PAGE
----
SACRAMENTO— Today Assemblymember Jim Wood (D-Santa Rosa) announced that Mendocino County Fire Safe Council (MCFSC) is being honored as Assembly District 2’s 2021 Nonprofit of the Year.
Wildfires have existed in California for decades, but the past decade has seen some of the most destructive and deadly wildfires, including the Camp Fire in 2018 where the fire destroyed 18,804 structures and 85 people lost their lives, devastating the community.
“In recognition of its outstanding record of community support, I am very proud to select the Mendocino County Fire Safe Council as this year’s nonprofit of the year,” said Wood. “Wildfire is a reality for our entire state and MCFSC’s three-pronged approach to its mission of informing, empowering and mobilizing county residents to survive and thrive in a wildfire-prone environment is a model for other communities to follow.”
The MCFSC encourages road associations, homeowner groups, subdivisions and towns to create their own fire safe councils and assists local councils with education, guidance and grant funding. MCFSC also manages larger community fuels reduction and mitigation projects.
“In the 2020-2021 fiscal year alone, MCFSC has brought roughly $500,000 in grant funding into Mendocino County from a range of sources, in addition to managing millions of dollars in additional grant project work in collaboration with the County,” said Wood. “The critical work of MCFSC contributes tremendously to the success and well-being of the community and has enhanced the quality of life for local residents, bringing the community together to understand that, working together, they can create a safer environment protecting lives, homes and businesses.”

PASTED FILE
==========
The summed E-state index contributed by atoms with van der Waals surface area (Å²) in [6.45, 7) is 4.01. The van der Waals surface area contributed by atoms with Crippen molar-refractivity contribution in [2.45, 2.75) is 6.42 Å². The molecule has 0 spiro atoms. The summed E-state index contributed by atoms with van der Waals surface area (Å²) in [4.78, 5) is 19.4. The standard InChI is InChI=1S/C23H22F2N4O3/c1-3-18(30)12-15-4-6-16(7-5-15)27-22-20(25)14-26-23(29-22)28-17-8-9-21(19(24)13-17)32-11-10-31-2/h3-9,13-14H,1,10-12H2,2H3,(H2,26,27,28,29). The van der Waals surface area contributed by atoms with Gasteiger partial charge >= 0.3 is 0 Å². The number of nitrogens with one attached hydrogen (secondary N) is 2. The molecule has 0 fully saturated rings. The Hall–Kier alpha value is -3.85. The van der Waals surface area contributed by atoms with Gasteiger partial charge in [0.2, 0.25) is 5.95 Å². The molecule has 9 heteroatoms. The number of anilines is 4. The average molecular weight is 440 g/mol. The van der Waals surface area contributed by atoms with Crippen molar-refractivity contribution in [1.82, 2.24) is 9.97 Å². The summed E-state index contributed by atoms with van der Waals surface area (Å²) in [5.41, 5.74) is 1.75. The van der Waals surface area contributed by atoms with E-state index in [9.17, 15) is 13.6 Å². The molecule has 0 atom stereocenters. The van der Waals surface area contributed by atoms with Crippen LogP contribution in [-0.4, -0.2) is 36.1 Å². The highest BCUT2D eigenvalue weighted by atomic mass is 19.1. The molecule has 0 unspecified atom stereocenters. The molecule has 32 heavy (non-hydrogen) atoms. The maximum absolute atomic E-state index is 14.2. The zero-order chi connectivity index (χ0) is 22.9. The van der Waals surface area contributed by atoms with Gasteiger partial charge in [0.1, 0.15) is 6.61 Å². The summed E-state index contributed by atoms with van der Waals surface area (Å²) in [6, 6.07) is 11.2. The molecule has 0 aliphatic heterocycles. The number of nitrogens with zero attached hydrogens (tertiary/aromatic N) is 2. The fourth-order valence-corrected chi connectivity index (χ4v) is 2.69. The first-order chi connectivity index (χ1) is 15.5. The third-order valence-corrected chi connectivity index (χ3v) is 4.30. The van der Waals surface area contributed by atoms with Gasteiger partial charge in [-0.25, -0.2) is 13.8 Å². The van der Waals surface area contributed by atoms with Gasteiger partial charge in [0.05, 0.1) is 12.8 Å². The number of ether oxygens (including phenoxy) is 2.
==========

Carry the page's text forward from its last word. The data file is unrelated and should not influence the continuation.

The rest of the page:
“In response to the urgency of the current wildfire situation, the MCFSC has expanded its programs and capabilities tremendously over the last few years,” said Scott Cratty, MCFSC Executive Director. “We now provide county-wide community chipping services, deliver income-qualified senior defensible space assistance, maintain comprehensive educational resources on our web page, mobilize substantial neighborhood volunteer power, and much more. We are delivering significant contributions to the County’s overall project of improving and accelerating our community wildfire preparedness. This substantial leap forward was made possible through significant partnerships, including those with the Hopland Band of Pomo Indians, the Mendocino County, the Mendocino Resource Conservation District, the Community Foundation of Mendocino, the California Fire Safe Council, Listos California, the Liberty Foundation, and PG&E.”
Founded in 2004, the MCFSC began as a response to a growing population in a county with significant, dense vegetation and a heightened danger of large, destructive wildfires. Visit the MCFSC website to see the work they do.
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